The Nanking Atrocities

For interviewing Chinese researchers, I am indebted to Yang Xiaming, Chang Chang and Arita Naoya, who interpreted Chinese into either English or Japanese for me. As well as the historians quoted in the documentary, two scholars in the making, Mizutani Naoko and Yoshida Takashi, gave me insightful analyses of the topic, although I couldn't include their interviews.

Tayama Shuzo (pseudonym), a former Army officer who served in China and Korea during World War II, told me how the Japanese Army operated in general for hours, which greatly benefited me in understanding what the war was like. Ono Kenji was very kind to let me stay over at his place in Iwaki and borrow the videotapes featuring his interviews with former Imperial Army soldiers. Kimura Takuji assisted me in contacting some of the leading historians in this field in Japan.

Journalists Manuel Rico, Krishnadev Calamur and Maeda Toshitsugu were tremendously supportive at the inception of the master's project. Without their encouragement, I would not have started delving into the Nanking Atrocities. A friend, Yokoyama Takahisa, generously gave me a room during my research in Tokyo that took more than a month. Jeff Durbin thoroughly copyedited the manuscript, which helped me improve my writing in this language.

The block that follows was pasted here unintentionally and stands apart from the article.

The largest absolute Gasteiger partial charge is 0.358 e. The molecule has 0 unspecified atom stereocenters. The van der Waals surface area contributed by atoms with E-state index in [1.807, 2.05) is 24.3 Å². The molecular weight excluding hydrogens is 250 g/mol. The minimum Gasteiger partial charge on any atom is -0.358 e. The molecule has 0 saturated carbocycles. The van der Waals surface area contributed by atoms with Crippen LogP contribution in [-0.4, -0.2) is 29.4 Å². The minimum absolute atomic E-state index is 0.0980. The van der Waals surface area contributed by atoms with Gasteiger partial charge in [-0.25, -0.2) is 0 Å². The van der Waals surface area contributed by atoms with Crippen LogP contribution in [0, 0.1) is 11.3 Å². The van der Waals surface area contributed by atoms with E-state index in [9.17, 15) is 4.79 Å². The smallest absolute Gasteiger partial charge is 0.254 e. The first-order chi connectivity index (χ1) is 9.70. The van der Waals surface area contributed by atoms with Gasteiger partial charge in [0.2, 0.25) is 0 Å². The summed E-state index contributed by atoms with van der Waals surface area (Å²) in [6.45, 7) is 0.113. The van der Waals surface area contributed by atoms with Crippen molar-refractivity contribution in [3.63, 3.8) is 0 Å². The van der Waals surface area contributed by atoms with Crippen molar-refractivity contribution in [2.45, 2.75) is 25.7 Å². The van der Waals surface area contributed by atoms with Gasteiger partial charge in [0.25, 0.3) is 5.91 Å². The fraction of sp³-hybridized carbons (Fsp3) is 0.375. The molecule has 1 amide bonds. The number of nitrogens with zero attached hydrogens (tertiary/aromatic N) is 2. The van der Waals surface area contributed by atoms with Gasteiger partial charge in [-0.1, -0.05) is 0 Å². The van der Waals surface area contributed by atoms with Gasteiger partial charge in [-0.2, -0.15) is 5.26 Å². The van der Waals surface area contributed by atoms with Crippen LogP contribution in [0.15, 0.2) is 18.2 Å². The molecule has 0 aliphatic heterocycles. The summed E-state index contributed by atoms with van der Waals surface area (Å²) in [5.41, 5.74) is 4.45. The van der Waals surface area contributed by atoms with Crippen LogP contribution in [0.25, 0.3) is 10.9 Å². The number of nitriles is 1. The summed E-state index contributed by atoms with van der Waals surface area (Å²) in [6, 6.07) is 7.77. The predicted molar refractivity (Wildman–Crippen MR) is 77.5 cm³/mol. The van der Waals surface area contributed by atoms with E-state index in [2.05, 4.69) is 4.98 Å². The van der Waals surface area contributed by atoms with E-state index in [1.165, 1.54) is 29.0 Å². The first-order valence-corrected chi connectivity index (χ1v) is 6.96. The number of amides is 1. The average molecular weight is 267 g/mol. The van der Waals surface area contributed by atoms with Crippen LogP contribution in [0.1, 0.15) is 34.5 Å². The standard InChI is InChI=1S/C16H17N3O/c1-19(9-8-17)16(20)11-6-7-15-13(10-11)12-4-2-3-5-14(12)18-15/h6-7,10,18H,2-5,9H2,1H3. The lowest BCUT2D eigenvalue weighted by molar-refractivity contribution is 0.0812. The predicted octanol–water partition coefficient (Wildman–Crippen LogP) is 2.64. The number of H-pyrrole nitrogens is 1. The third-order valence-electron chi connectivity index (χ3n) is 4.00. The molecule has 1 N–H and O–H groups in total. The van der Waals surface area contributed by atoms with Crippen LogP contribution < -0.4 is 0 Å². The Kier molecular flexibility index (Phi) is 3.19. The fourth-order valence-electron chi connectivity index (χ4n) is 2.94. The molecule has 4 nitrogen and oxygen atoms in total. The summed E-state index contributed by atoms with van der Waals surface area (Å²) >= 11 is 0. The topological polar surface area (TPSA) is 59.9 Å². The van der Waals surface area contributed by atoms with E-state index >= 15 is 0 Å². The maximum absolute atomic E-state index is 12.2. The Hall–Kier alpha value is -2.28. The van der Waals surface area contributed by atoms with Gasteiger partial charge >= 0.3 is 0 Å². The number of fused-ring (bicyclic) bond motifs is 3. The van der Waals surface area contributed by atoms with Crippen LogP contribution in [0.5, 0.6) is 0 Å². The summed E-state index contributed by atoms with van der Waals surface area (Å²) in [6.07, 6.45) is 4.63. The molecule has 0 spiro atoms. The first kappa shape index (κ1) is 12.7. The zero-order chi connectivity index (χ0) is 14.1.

More than ten journalists from Japan, China, Singapore and the United States cooperated on the academic part of my project, Mass Media Research: the Nanking Atrocities As Told by Today's Mass Media. Although this online documentary does not directly include the research per se, those journalists taught me how to deal with this politically sensitive subject in a journalistic manner.

I would like to thank all other individuals who helped me complete the documentary, especially my parents and the people I met in Nanjing.

August 3, 2000.

M. Kajimoto